Balancing her full-time job at a tech company in Silicon Valley, keeping her family safe, and staying sane, solo- managing her group’s sudden rise in popularity took a major toll. “I was getting so burnt about [managing the group], but I thought ‘this is important and needs to keep going,’ but what I was doing was not sustainable.”

Sandy reached out to two very active members of the group and took them on board as admins and grew to a team of four volunteering to manage the group in June 2020.

The beginning of the summer in the U.S. and Hong Kong brought on a different challenge to SCT. The U.S. was battling with a deadly resurgence of COVID-19 infections, the Black Lives Matter movement shook America, and Hong Kong was amid the continued protest movement against the controversial Extradition Bill.

“Everyone came to the community wanting different things and that was a lot.” The group was used as a space for discussion of the summer’s three salient issues, but soon sprouted waves of misinformation, racism, and personal attacks.

“What we were doing was no longer sustainable. We were burnt out and miserable, so we decided to step back.” Sandy and her team of four made the decision to archive the group for two months and assess the new direction of SCT.

For the two months, Sandy grew her admin team of volunteers, took on moderators from the U.S., Canada, Australia, and Hong Kong, built out their posting and membership guidelines, and assessed the direction they wanted to head.

“At the top of my mind, I wanted to know where we want the community to head, how do we be intentional about that, and also, how do we do it in a sustainable way. We needed to think about what our responsibility is and how do we approach it in a way that is sustainable for the team.”

In August 2020, they opened back up to the public with a new sense of purpose and direction about delivering an equal and safe platform for the Cantonese diaspora. The second phase of SCT was vital to ensure that the group did not lose its intimacy and discussion-oriented focus.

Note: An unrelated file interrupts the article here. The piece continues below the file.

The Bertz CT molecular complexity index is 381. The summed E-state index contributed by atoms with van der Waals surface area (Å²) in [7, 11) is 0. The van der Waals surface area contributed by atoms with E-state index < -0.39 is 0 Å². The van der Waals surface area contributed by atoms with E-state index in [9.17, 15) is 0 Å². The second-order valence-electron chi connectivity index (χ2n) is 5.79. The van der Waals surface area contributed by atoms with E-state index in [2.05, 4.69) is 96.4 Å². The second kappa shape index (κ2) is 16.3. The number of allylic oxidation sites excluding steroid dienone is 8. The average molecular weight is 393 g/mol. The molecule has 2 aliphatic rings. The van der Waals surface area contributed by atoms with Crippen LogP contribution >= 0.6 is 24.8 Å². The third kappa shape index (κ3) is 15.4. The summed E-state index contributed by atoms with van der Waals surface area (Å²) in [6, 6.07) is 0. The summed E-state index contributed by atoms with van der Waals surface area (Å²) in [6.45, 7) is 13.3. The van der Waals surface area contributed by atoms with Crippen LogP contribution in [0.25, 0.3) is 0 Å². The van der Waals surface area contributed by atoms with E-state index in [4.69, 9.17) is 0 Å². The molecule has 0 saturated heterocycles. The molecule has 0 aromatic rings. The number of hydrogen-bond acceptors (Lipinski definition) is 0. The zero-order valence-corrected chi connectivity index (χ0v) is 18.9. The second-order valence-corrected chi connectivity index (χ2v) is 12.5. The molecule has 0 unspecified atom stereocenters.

As the group grew ten-fold in three months and after their break, Sandy and her team wanted to emphasize for a push of more discussions, rather than a content-following approach of Subtle Asian Traits posting a mass of videos and memes. “Our group intention was to craft opportunities to truly connect and build relationships with others.”

Currently, the admins only accept 200 new members a week, capping the annual growth of the group at about 10,000. “We don’t want to lose the culture [of SCT] if people flood in.”

The changes to the group were made to lessen the stress of the ten-member strong volunteer-led admin and moderator team. According to Sandy, the team currently funds any group expenses out of their own pocket. “We all have day jobs and it’s tough because there’s so much more we can do for our members, but we all do on top of our personal obligations because we’re passionate about it.”

In essence, Sandy wanted SCT to be “a community you can bring wherever you go.” With roots in the Guangdong city of Taishan, her childhood split between Shenzhen and Hong Kong, and her current identity as a “banana” Cantonese abroad, Sandy recognizes that her Cantonese identity has always been fluid.